So are you ready? I’m excited! “What do you want me to do for you?” is the question with which we start off. Oftentimes our longings are met with things that come up short. RHB puts it like this – “Our longing for love is met with relationships that are fairly utilitarian and prone to fall apart under pressure. Our longing for healing and transformation is met with self-help messages that leave us briefly inspired and yet burdened by the pressure of trying to fix ourselves with some new technique or skill. Our longing for a way of life that works is most often met with an invitation to more activity, which unfortunately plays right into our compulsions and the drivenness of Western culture.” It can also leave us exhausted.
And in the middle of all this, we have this picture of Jesus walking alongside the river Jordan or standing on a road leading into the town of Jericho and he’s saying “What is it that you want?”
Think about this for a few moments. What is the desire of your heart? I encourage you to share it with someone. We’ll have a chance to share in our small groups here I’m sure. If not in a group, share it with someone who can pray with you and for you. We’re not meant to follow Christ on our own.
“What do you want me to do for you?” is the question. For me in my own life, I think of this question in the midst of a lot of uncertainty, a lot of flux, a lot of complexity. In my life right now the answer to this question of Jesus is “Lord I want your peace. I need the peace that you promised.” It can be a scary thing to look at what we desire most. We might find it self-centred or even self-serving. Know, however, that Jesus, who asks the question, is the one from whom we have all received grace upon grace. James and John were part of Jesus’ inner circle. They once told Jesus that their desire was for honour and power – to sit at his right and left hand. Jesus didn’t condemn them. He told them they didn’t understand what they were asking. Jesus called the whole group together to teach them, to explain that in his Kingdom, greatness is found in service, that even the Son of Man did not come to be served but to serve, and give his life as a ransom for many.
What do we want Jesus to do for us? Maybe what we desire points to something fundamental like “I want to know your love” or “Teach me to love as you love” or “Teach me to be fully present to you and those around me” or “Teach me what it means to depend on you” or “I want to know your joy” or “Change my heart.” May the thing we are desiring be on our hearts as we go through these five weeks and engage in these spiritual practices together.
This morning we look at a practice which immerses us in God’s word, perhaps in a new way. It’s a way to listen for God’s voice in God’s word and to respond to that voice. We’re going to read the story of Jesus and Bartimaeus in Mark 10. We’re going to hear the story 4 times. The practice again is called Lectio Divina or divine reading. So often in our world, we read things for information, or skim them or just glance at the headlines to see if they interest us. We may read to achieve some level of knowledge or expertise in a subject. We can reduce our reading to the Bible to the same thing. Sometimes we may read scripture as a means to our own ends – to make it prove something that we want to prove.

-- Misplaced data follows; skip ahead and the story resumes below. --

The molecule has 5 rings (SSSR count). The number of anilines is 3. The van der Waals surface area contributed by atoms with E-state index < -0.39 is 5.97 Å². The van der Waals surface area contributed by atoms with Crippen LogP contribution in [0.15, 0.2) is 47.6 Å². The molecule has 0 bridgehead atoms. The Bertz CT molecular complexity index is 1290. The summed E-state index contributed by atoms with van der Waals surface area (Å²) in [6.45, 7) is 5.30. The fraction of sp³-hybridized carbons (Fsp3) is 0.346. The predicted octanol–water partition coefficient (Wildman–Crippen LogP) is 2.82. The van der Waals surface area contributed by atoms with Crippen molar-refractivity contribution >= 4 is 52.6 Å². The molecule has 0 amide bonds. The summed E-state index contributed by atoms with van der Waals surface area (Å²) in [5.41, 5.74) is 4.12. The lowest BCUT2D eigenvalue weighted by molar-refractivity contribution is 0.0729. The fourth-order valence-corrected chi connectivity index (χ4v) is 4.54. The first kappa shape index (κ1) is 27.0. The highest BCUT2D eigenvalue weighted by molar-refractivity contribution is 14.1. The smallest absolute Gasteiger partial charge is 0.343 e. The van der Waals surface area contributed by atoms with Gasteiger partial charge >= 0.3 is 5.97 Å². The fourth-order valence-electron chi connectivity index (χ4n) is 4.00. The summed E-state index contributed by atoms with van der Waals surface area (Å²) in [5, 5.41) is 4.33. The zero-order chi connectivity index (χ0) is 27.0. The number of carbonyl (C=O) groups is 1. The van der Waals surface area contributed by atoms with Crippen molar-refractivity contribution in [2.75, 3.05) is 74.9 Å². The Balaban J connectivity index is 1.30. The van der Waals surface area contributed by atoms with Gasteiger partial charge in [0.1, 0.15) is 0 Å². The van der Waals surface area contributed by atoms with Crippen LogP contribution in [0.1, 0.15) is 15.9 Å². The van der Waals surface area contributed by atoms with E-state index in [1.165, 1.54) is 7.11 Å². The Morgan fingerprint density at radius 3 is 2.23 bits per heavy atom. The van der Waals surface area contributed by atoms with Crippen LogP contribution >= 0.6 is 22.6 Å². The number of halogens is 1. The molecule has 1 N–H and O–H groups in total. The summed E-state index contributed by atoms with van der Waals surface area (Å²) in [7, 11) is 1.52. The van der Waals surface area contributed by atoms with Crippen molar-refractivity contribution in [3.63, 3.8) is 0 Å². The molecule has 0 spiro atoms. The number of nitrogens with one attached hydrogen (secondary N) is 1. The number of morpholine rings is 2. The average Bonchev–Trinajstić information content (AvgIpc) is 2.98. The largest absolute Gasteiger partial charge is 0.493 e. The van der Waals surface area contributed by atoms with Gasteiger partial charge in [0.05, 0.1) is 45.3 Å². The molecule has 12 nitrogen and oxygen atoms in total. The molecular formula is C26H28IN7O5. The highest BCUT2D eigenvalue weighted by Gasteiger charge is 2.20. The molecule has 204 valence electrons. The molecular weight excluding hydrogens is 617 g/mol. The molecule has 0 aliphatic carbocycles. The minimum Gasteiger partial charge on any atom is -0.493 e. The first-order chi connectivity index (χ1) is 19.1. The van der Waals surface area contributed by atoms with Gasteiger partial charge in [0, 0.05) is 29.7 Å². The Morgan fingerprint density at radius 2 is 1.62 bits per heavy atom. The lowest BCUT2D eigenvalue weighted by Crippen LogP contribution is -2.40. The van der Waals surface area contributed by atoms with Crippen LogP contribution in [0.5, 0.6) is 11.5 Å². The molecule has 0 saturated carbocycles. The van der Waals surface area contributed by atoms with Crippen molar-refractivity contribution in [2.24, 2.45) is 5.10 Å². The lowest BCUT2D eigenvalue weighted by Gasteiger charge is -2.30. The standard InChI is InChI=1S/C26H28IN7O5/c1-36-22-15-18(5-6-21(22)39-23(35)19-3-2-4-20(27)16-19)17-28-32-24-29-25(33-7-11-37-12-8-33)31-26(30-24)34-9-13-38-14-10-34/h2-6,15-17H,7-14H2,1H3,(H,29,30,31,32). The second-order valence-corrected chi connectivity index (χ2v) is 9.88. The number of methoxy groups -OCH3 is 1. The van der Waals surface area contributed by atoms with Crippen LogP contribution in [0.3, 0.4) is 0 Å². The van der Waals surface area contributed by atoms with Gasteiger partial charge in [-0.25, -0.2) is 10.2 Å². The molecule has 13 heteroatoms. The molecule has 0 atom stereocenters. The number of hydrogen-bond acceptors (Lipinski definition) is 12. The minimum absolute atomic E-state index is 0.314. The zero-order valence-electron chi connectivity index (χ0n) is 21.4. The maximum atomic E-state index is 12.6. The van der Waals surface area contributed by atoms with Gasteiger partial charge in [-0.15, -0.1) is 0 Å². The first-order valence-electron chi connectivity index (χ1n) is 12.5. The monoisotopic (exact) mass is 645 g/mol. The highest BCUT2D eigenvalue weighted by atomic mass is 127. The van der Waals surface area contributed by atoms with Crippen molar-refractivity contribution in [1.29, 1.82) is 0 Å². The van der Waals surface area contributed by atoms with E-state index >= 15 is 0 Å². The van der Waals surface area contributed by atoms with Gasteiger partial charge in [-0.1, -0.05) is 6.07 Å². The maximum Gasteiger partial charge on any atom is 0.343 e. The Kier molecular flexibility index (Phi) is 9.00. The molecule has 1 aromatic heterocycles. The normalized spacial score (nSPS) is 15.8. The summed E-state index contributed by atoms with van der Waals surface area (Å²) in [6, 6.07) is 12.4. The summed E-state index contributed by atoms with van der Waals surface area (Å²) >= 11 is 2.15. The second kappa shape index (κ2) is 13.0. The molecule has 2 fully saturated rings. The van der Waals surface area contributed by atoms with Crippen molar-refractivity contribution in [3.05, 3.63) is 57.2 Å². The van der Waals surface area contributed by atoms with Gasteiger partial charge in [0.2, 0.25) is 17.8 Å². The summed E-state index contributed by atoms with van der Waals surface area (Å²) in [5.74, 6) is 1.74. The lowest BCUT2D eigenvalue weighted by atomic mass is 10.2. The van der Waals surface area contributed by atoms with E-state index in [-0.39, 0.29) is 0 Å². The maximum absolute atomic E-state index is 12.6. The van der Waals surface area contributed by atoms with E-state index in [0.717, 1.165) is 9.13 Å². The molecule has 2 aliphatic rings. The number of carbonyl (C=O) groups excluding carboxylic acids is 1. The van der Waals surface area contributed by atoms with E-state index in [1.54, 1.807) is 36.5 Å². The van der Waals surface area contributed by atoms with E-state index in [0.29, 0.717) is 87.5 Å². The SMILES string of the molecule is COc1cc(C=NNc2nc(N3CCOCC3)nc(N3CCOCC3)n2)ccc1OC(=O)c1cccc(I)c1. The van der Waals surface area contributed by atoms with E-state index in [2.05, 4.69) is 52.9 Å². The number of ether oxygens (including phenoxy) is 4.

Lectio Divina is a means to allow us to hear God speaking to us in scripture. It’s a means to treasure God’s word in our hearts along with the Psalmist, to let scripture act as light and lamp to us, illuminating us inwardly. It is a way to read the Bible not so much for information as it is for relation – the relationship between us and God. It is a way for scripture to act as the writer to the Hebrews described it – judging the thoughts and intentions of our hearts, laying us bare before God who is gracious and merciful and who loves us with an everlasting love.
Dietrich Bonhoeffer described the Bible like this – “The Word of Scripture should never stop sounding in your ears and working in you all day long, just like the words of someone you love. And just as you do not analyze the words of someone you love, but accept them as they are said to you, accept the Word of Scripture and ponder it in your heart, as Mary did. That is all… Do not ask “How shall I pass this on?” but “What does it say to me?” Then ponder this word long in your heart until it has gone right into you and takes possession of you.”
Pray “Speak Lord, for your servant is listening.” Read Mark 10:46-52.
Read – Listen to the word or phrase that strikes you or catches your attention.
Reflect – How is my life touched by this word? What in my life needs to hear this word?
Respond – Respond to God in prayer. Love. Joy. Sorrow. Shame. Repentance. Conviction.
Rest – Rest in God’s presence and in the knowledge of God’s love for you.
Resolve – How will this word be lived out in our everyday lives? Continue to listen to the word that has been spoken to you. Perhaps use a picture or symbol to remind you of it.
May the words God has spoken to us this day and in the days to come be a light for us, may we treasure them. As Paul wrote so long ago to the people of Colossae – May the word of Christ dwell in you richly friends. May this be true for us all as we go through the coming days and weeks.